Motivation: A major challenge in utilizing microarray technologies to measure nucleic acid abundances is 'normalization', the goal of which is to separate biologically meaningful signal from other confounding sources of signal, often due to unavoidable technical factors. It is intuitively clear that true biological signal and confounding factors need to be simultaneously considered when performing normalization. However, the most popular normalization approaches do not utilize what is known about the study, both in terms of the biological variables of interest and the known technical factors in the study, such as batch or array processing date. Results: We show here that failing to include all study-specific biological and technical variables when performing normalization leads to biased downstream analyses. We propose a general normalization framework that fits a study-specific model employing every known variable that is relevant to the expression study. The proposed method is generally applicable to the full range of existing probe designs, as well as to both single-channel and dual-channel arrays. We show through real and simulated examples that the method has favorable operating characteristics in comparison to some of the most highly used normalization methods. Availability: An R package called snm implementing the methodology will be made available from Bioconductor (http://bioconductor.org). Contact: firstname.lastname@example.org. Supplementary information: Supplementary data are available at Bioinformatics online.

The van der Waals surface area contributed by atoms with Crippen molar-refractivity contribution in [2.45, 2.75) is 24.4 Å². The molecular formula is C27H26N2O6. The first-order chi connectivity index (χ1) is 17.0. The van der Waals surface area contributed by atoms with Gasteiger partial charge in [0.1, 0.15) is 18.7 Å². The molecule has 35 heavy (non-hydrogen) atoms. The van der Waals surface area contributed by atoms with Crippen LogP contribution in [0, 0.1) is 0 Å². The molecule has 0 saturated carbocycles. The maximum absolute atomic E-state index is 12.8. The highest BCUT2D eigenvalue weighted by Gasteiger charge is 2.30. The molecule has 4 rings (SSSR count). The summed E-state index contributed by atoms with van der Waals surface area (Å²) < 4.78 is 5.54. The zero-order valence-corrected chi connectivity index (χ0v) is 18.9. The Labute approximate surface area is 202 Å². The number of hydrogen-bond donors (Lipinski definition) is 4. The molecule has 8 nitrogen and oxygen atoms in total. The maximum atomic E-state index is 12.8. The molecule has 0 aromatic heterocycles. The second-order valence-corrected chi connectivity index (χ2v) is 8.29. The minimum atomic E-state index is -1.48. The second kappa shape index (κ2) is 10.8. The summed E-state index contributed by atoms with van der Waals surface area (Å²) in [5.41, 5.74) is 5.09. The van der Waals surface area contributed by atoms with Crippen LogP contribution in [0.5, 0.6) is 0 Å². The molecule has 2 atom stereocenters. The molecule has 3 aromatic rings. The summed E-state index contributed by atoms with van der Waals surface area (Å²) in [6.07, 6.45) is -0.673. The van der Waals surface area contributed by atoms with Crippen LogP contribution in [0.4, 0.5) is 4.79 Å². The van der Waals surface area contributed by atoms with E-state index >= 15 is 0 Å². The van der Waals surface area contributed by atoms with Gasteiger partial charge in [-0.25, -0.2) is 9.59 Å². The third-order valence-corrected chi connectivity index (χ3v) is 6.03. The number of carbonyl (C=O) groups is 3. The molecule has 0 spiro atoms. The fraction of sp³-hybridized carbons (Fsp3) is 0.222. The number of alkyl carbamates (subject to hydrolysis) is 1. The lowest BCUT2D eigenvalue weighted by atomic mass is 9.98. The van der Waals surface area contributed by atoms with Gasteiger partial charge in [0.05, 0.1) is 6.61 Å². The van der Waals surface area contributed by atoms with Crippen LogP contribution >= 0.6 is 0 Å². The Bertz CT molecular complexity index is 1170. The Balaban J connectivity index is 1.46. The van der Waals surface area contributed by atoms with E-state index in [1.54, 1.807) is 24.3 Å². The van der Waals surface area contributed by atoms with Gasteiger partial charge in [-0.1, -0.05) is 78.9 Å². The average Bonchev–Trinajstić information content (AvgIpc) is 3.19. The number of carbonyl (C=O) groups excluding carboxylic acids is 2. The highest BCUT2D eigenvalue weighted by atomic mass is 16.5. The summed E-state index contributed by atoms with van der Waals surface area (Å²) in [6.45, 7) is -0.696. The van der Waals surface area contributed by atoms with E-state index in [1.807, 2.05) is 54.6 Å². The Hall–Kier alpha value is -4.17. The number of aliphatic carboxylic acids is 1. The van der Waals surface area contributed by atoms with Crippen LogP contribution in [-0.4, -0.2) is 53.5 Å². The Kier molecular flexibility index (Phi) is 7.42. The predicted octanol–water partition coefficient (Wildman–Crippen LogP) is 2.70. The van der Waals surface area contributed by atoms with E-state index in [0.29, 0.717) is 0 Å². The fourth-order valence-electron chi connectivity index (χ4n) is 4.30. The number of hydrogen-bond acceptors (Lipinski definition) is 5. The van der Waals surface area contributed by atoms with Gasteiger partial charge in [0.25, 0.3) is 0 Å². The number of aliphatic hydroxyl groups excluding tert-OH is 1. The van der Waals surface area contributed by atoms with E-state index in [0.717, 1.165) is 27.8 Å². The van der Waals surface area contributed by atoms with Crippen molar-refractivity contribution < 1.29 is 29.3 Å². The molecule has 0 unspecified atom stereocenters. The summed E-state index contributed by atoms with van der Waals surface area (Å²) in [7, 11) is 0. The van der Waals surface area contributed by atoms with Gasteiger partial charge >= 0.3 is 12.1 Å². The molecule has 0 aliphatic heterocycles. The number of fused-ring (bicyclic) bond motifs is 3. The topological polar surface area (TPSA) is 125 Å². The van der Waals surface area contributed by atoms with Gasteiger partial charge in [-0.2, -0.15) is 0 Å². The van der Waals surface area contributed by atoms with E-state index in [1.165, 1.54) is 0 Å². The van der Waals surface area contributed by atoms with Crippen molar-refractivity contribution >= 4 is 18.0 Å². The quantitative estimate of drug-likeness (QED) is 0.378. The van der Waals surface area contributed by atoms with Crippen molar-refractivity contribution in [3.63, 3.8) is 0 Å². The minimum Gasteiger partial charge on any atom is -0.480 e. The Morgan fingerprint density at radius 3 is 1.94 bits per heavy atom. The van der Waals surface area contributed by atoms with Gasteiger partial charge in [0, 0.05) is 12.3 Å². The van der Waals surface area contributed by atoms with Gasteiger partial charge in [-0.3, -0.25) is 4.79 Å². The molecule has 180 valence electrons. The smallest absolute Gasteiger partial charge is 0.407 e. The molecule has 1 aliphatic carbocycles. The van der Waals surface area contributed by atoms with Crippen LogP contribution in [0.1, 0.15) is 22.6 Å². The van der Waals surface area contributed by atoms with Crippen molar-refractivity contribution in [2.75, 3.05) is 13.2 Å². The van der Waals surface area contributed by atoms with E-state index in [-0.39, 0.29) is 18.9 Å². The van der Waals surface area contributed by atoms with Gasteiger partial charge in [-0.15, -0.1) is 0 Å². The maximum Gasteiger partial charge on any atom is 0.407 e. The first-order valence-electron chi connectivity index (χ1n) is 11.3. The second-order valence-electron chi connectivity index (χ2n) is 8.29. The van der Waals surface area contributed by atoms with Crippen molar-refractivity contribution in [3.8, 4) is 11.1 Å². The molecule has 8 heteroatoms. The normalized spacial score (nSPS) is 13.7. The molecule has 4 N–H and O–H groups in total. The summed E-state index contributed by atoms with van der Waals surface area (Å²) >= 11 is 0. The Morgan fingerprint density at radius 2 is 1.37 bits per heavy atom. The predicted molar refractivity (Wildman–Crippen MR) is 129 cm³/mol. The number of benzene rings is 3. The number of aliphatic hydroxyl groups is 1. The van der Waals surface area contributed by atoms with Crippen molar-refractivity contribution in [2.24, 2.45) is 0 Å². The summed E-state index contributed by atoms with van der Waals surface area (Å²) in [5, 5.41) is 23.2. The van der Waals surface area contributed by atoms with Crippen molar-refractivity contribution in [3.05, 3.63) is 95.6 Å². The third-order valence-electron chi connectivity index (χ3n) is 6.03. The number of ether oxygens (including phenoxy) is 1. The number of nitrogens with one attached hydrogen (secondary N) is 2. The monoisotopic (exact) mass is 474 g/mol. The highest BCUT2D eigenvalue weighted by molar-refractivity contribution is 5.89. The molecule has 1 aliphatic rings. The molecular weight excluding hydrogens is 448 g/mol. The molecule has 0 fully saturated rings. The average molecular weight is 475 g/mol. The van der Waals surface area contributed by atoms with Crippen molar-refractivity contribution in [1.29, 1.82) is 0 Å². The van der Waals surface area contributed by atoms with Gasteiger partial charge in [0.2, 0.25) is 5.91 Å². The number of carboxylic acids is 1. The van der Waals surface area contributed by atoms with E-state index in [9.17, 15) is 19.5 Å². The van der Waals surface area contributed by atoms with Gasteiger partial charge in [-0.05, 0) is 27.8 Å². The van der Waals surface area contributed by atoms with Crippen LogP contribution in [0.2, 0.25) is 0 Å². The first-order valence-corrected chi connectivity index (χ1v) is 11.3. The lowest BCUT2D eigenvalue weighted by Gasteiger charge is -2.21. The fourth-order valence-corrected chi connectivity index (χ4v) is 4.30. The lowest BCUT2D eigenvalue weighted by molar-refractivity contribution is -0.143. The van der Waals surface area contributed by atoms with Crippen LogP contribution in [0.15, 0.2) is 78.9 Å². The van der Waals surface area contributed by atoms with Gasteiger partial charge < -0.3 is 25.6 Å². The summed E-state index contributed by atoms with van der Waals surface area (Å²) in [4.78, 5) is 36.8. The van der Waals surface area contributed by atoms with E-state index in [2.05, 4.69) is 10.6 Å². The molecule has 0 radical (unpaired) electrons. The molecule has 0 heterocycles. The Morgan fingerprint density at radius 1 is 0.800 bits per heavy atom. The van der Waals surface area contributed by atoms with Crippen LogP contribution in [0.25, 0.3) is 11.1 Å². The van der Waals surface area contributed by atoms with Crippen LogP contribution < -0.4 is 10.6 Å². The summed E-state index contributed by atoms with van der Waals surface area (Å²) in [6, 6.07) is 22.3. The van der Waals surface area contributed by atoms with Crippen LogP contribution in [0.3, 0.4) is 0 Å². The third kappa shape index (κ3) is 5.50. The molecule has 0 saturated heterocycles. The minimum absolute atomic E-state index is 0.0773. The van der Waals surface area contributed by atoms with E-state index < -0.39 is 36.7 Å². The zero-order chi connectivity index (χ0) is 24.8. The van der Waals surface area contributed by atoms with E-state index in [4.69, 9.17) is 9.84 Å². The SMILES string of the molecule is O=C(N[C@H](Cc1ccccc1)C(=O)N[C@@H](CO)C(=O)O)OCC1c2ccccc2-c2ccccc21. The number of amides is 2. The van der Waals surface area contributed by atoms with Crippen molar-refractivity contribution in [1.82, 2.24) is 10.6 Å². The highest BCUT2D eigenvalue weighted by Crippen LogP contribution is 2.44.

All Science Journal Classification (ASJC) codes
- Computational Mathematics
- Molecular Biology
- Statistics and Probability
- Computer Science Applications
- Computational Theory and Mathematics